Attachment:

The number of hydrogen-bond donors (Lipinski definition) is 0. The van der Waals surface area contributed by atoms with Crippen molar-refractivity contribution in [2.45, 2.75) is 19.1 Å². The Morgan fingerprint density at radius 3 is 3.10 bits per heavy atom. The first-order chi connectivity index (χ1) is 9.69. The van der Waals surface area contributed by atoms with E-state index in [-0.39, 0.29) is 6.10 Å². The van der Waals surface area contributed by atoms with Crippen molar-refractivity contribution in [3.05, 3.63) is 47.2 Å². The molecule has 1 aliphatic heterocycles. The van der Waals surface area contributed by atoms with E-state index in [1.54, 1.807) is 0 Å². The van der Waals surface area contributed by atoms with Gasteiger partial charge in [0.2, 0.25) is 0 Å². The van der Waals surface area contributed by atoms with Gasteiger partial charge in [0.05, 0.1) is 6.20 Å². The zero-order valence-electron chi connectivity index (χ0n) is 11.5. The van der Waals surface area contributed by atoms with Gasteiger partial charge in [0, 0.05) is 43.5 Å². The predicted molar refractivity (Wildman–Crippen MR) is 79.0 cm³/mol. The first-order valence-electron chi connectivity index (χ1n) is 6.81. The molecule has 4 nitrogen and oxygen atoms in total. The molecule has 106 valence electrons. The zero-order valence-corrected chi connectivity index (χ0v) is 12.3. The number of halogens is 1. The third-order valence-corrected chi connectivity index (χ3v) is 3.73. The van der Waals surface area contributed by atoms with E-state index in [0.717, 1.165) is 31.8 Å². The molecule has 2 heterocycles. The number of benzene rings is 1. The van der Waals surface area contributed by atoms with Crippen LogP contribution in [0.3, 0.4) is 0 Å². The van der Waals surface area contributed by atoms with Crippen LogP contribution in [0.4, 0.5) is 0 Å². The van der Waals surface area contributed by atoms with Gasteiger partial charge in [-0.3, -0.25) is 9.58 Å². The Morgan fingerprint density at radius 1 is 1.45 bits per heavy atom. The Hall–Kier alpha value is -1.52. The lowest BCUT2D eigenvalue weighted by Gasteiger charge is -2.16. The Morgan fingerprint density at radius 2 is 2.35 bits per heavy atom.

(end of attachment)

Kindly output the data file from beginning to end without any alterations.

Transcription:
The number of hydrogen-bond donors (Lipinski definition) is 0. The van der Waals surface area contributed by atoms with Crippen molar-refractivity contribution in [2.45, 2.75) is 19.1 Å². The Morgan fingerprint density at radius 3 is 3.10 bits per heavy atom. The first-order chi connectivity index (χ1) is 9.69. The van der Waals surface area contributed by atoms with E-state index in [-0.39, 0.29) is 6.10 Å². The van der Waals surface area contributed by atoms with Crippen molar-refractivity contribution in [3.05, 3.63) is 47.2 Å². The molecule has 1 aliphatic heterocycles. The van der Waals surface area contributed by atoms with E-state index in [1.54, 1.807) is 0 Å². The van der Waals surface area contributed by atoms with Gasteiger partial charge in [0.2, 0.25) is 0 Å². The van der Waals surface area contributed by atoms with Gasteiger partial charge in [0.05, 0.1) is 6.20 Å². The zero-order valence-electron chi connectivity index (χ0n) is 11.5. The van der Waals surface area contributed by atoms with Gasteiger partial charge in [0, 0.05) is 43.5 Å². The predicted molar refractivity (Wildman–Crippen MR) is 79.0 cm³/mol. The first-order valence-electron chi connectivity index (χ1n) is 6.81. The molecule has 4 nitrogen and oxygen atoms in total. The molecule has 106 valence electrons. The zero-order valence-corrected chi connectivity index (χ0v) is 12.3. The number of halogens is 1. The third-order valence-corrected chi connectivity index (χ3v) is 3.73. The van der Waals surface area contributed by atoms with E-state index in [0.717, 1.165) is 31.8 Å². The molecule has 2 heterocycles. The number of benzene rings is 1. The van der Waals surface area contributed by atoms with Crippen LogP contribution in [0.3, 0.4) is 0 Å². The van der Waals surface area contributed by atoms with Crippen LogP contribution in [0.4, 0.5) is 0 Å². The van der Waals surface area contributed by atoms with Gasteiger partial charge in [-0.3, -0.25) is 9.58 Å². The Morgan fingerprint density at radius 1 is 1.45 bits per heavy atom. The Hall–Kier alpha value is -1.52. The lowest BCUT2D eigenvalue weighted by Gasteiger charge is -2.16. The Morgan fingerprint density at radius 2 is 2.35 bits per heavy atom.